Previously For The X-Men…
- Former villainess Emma Frost joined the X-Men and immediately had Magneto kill Jean Grey for her, so she could move in with Cyclops. She is now headmistress of the institute.
- Polaris experienced the Genoshan Massacre, and is suffering from trauma as a result
- Havok helped her out by jilting her on their wedding day
- To add to her misery, now she has to date Iceman
- Iceman is a tosspot
- Gambit was blinded by Rogue in an ‘accident’, but had his sight restored to him by the miraculous Sage. Naturally, this happened in a Chris Claremont comic because nobody else will feature Sage in their work.
- Wolverine likes stabbing people.
“Golgotha Part 1: And What Dark Beast…”
Featuring: Havok, Rogue, Polaris, Emma Frost, Gambit and Iceman.
Our band of heroes (and Iceman) have gone to the South Pole after receiving a distress call from some mutants who were trying to build “a mutant utopia” away from Magneto and the X-Men and all that political nonsense. Obviously, this plan has not gone well. Iceman has not read the case notes he was given by Havok, so Polaris tells him off for being such a child. After blasting a way in, Havok leads them into the compound and finds that all the mutants inside are dead. Gambit makes a sadistic joke about the poor structuring of the building, and Rogue rolls her eyes. It appears, however, that the mutants weren’t attacked by an outside force, but instead turned on each other for some reason. Iceman recognises one of the dead – Butterfly – and calls him a “z-list mutant, X-Men wannabe”, but Rogue ignores him and goes to check the bodies instead. This is because Milligan’s X-women are much smarter than the men. The body she kneels over has only just passed, and it appears that he killed himself by ripping his own heart out. On the wall is one word: Golgotha. Written in blood!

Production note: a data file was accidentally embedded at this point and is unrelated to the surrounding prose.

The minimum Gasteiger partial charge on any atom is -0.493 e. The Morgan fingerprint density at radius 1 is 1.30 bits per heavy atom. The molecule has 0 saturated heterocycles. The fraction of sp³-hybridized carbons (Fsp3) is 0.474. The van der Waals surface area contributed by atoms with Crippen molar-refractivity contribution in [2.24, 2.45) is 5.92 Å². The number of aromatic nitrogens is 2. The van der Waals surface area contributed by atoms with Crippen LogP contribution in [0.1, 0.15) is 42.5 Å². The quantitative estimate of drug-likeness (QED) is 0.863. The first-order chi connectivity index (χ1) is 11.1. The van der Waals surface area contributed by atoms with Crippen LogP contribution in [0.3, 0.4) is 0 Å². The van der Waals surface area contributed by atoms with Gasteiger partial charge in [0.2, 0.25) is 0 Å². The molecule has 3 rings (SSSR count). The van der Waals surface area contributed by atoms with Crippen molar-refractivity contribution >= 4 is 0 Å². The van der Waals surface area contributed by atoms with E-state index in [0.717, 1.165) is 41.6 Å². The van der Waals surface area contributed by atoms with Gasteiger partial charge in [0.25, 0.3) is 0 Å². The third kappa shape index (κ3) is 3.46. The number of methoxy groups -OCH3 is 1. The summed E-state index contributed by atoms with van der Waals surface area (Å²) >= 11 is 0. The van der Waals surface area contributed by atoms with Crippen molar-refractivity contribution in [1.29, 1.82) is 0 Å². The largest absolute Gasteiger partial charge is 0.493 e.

Rogue starts to explain what the word means – “Also known as Mount Cavalry, the place of the crucifixion of Christ.” She starts to explain the Latin terminology of the word, which leads the rest of the team to realise that Rogue is merely repeating what Emma Frost is telling her telepathically. Iceman asks her for the football scores, and Emma gives him the derision he deserves. In fact, she goes on better then that and tells him that his remark was so stupid that it deserves disdain. Remember the days when Emma Frost was the most fun X-Character? She tells Rogue about some other attacks – including one which has taken over the whole of Los Angeles - which may be linked to this one, but Rogue doesn’t have time to tell any of the others because a stranger appears. He calls himself “the sinner”, and then he then shoots himself in the head for no apparent reason at all.
Rogue gives us some monologue about how much she wants to hold Gambit’s hand for reassurance after seeing something so horrible, so obviously the poor girl is in shock and has started lying to herself. Lorna also has a reaction to the violence, although it is less ridiculous – she starts reliving the genocide she was witness to and starts shaking. “This is all my fault…” she begins, and Iceman goes over to comfort her by telling her that this isn’t Genosha. And in doing so, he has implied that she was responsible for Genosha. Oh, Iceman. Havok gets very clingy when he sees Iceman hug Polaris, and shouts at him for breaking defensive formation. While the two of them argue, another mutant appears and utters the immortal line “I’m gonna love you like only a mutant with superhuman explosive bone marrow, infrared eyes and low-level paranoid schizophrenia can love you…” Ooh! I love this character! Lorna does not, however, and she blasts him away. There’s a fight, but Lorna quickly ends it by choking the mutant to death with some metal tubing. Slight overreaction there, but fair enough.